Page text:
Fertility is a complex trait that is difficult to genetically improve because of low heritability. It can, however, be improved through other ways such as control of climatic conditions, adequate nutrition, and proper management practices.
The following is a review of these practices which affect fertility and hence affect the financial sustainability of dairy herds.
During heat stress, there is a reduction in blood flow to the uterus and increased blood flow to the surface. As a result of the decreased blood flow to the uterus, the uterus becomes ‘hot’ and the embryo will suffer high temperatures. There is also a reduction in the supply of energy substrates such as glucose and VFA’s (volatile fatty acids) to the uterus so that insufficient nutrition will be available to the foetus to sustain its development.
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Cold stress, on the other hand, may not detrimentally affect fertility or foetal condition. If, however, too much reliance is placed on using body energy reserves where the feeding level is insufficient or protein is deficient, complications such as the weak calf syndrome may arise. With sever reduction in body condition, cows may have reduced lactation potential and may experience delays in rebreeding.
The thermal effects can be mitigated through modification of the microclimate of animals. The provision of shades, fans, sprinklers, and cold water in summer and windbreaks with adequate litter materials in winter can be of great help. Other management practices, including nutrition and health care, should also be considered.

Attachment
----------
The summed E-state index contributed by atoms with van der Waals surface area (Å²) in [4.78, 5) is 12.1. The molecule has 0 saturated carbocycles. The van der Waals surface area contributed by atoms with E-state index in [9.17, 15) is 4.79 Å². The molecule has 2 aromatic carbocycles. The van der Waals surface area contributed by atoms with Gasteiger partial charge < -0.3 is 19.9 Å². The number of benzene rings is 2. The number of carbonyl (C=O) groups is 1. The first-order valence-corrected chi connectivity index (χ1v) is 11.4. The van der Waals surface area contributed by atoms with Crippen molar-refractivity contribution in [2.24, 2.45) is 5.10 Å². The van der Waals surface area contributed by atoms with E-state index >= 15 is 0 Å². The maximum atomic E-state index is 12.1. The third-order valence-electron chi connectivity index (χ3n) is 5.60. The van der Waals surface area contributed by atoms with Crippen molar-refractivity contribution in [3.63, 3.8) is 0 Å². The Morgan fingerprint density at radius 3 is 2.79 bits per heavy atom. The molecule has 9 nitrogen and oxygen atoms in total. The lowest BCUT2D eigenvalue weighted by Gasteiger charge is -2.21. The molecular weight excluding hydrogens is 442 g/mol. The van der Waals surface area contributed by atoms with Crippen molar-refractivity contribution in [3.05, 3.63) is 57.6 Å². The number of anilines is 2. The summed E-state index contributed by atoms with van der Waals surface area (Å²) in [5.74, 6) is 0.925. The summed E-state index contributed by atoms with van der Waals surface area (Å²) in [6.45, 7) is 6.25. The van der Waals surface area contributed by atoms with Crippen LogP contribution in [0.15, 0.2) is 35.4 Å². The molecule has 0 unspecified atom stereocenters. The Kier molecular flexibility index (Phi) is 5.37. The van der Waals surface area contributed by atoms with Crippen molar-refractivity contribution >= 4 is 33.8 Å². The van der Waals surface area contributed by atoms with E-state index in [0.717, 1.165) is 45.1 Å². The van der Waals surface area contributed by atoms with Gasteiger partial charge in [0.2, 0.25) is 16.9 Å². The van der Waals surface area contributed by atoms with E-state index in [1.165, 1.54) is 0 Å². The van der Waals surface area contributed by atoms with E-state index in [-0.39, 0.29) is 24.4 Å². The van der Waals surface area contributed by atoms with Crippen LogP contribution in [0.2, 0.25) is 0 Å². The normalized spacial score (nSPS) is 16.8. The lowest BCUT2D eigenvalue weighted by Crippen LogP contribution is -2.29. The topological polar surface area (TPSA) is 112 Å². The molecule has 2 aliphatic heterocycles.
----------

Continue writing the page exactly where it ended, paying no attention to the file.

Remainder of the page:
Experiments have shown that the heifers that are adequately fed show earlier oestrus cycle than the others with poor nutrition. The differences between the 2 groups in the incidence of oestrus cycles were found to be 128 days in the Friesian, 65 days in Jersey, and 100 days in the Ayrshire cows.
Other experiments showed that the level of nutrition also affects the age of sexual maturity of the females. In these experiments, one group of heifers was fed a poor diet and reached puberty at 710.7 days of age, while another group was fed an adequate diet with proper protein-energy balance and reached puberty at 440.1 days.
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The level of mineral salts in the diet also affects the fertility of female animals. Phosphorus deficiency, for example, leads to delayed oestrus due to the low secretion of oestrogen, and may also lead to dystocia which sometimes results in the death of the dam or the foetus.
Effect on male animals
Nutrition has a clear effect on the fertility of male animals as well. A low plane of nutrition suppresses the production of gonadotropins by the pituitary gland and the secondary sex hormones so that atrophy of the prostate and seminal vesicles occur thereby affecting semen quality in terms of fluid volume and concentration.
Vitamins also play an important role in the fertility of male animals. For example, Vitamin A deficiency lowers the spermatozoa concentration, semen storage capacity and also delayed sexual maturity and suppressed spermatogenesis in young bulls.. Vitamin E deficiency, on the other hand, increases the number of mountings needed for conception due to a reduced rate of cellular metabolism, degeneration of the germinal epithelium and testicular degeneration which, may lead to reduced spermatogenesis with a resulting poor semen output and quality.